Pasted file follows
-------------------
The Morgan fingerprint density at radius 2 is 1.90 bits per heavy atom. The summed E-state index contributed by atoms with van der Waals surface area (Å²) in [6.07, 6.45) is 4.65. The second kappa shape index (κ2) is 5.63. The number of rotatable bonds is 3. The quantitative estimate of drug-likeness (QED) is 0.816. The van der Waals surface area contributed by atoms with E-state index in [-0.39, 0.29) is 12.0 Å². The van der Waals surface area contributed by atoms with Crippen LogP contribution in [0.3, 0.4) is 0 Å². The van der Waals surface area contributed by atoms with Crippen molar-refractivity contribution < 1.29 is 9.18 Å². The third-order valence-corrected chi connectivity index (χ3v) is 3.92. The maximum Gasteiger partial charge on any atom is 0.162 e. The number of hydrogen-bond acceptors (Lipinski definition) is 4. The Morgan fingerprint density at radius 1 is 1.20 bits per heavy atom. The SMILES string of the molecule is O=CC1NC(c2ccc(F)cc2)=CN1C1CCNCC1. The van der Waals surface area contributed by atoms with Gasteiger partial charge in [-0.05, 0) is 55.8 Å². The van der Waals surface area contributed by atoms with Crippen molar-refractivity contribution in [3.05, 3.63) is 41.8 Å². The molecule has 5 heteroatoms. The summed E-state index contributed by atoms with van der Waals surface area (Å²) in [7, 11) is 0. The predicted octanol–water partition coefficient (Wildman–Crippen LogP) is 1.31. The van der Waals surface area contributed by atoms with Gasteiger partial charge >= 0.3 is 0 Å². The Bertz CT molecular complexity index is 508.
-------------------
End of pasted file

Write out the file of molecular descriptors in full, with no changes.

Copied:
The Morgan fingerprint density at radius 2 is 1.90 bits per heavy atom. The summed E-state index contributed by atoms with van der Waals surface area (Å²) in [6.07, 6.45) is 4.65. The second kappa shape index (κ2) is 5.63. The number of rotatable bonds is 3. The quantitative estimate of drug-likeness (QED) is 0.816. The van der Waals surface area contributed by atoms with E-state index in [-0.39, 0.29) is 12.0 Å². The van der Waals surface area contributed by atoms with Crippen LogP contribution in [0.3, 0.4) is 0 Å². The van der Waals surface area contributed by atoms with Crippen molar-refractivity contribution < 1.29 is 9.18 Å². The third-order valence-corrected chi connectivity index (χ3v) is 3.92. The maximum Gasteiger partial charge on any atom is 0.162 e. The number of hydrogen-bond acceptors (Lipinski definition) is 4. The Morgan fingerprint density at radius 1 is 1.20 bits per heavy atom. The SMILES string of the molecule is O=CC1NC(c2ccc(F)cc2)=CN1C1CCNCC1. The van der Waals surface area contributed by atoms with Gasteiger partial charge in [-0.05, 0) is 55.8 Å². The van der Waals surface area contributed by atoms with Crippen molar-refractivity contribution in [3.05, 3.63) is 41.8 Å². The molecule has 5 heteroatoms. The summed E-state index contributed by atoms with van der Waals surface area (Å²) in [7, 11) is 0. The predicted octanol–water partition coefficient (Wildman–Crippen LogP) is 1.31. The van der Waals surface area contributed by atoms with Gasteiger partial charge >= 0.3 is 0 Å². The Bertz CT molecular complexity index is 508.